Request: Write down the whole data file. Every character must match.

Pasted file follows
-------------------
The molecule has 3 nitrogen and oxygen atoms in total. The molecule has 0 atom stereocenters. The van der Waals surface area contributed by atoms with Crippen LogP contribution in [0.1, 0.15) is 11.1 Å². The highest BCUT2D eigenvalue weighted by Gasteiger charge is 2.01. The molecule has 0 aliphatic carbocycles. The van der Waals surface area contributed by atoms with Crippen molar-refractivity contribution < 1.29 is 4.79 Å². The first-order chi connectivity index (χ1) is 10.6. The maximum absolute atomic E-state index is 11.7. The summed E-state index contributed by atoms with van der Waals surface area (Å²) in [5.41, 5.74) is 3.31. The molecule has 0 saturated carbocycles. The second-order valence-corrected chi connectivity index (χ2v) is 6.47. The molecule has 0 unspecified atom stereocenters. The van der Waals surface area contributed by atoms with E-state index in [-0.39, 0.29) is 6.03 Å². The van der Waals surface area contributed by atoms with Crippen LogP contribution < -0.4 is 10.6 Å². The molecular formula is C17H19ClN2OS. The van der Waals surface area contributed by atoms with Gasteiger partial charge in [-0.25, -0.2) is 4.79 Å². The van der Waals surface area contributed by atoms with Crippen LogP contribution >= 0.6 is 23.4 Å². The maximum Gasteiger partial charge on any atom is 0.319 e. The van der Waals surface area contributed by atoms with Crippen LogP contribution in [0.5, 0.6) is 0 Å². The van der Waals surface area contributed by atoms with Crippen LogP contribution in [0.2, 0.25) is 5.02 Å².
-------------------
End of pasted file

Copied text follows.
The molecule has 3 nitrogen and oxygen atoms in total. The molecule has 0 atom stereocenters. The van der Waals surface area contributed by atoms with Crippen LogP contribution in [0.1, 0.15) is 11.1 Å². The highest BCUT2D eigenvalue weighted by Gasteiger charge is 2.01. The molecule has 0 aliphatic carbocycles. The van der Waals surface area contributed by atoms with Crippen molar-refractivity contribution < 1.29 is 4.79 Å². The first-order chi connectivity index (χ1) is 10.6. The maximum absolute atomic E-state index is 11.7. The summed E-state index contributed by atoms with van der Waals surface area (Å²) in [5.41, 5.74) is 3.31. The molecule has 0 saturated carbocycles. The second-order valence-corrected chi connectivity index (χ2v) is 6.47. The molecule has 0 unspecified atom stereocenters. The van der Waals surface area contributed by atoms with E-state index in [-0.39, 0.29) is 6.03 Å². The van der Waals surface area contributed by atoms with Crippen LogP contribution < -0.4 is 10.6 Å². The molecular formula is C17H19ClN2OS. The van der Waals surface area contributed by atoms with Gasteiger partial charge in [-0.25, -0.2) is 4.79 Å². The van der Waals surface area contributed by atoms with Crippen LogP contribution >= 0.6 is 23.4 Å². The maximum Gasteiger partial charge on any atom is 0.319 e. The van der Waals surface area contributed by atoms with Crippen LogP contribution in [0.5, 0.6) is 0 Å². The van der Waals surface area contributed by atoms with Crippen LogP contribution in [0.2, 0.25) is 5.02 Å².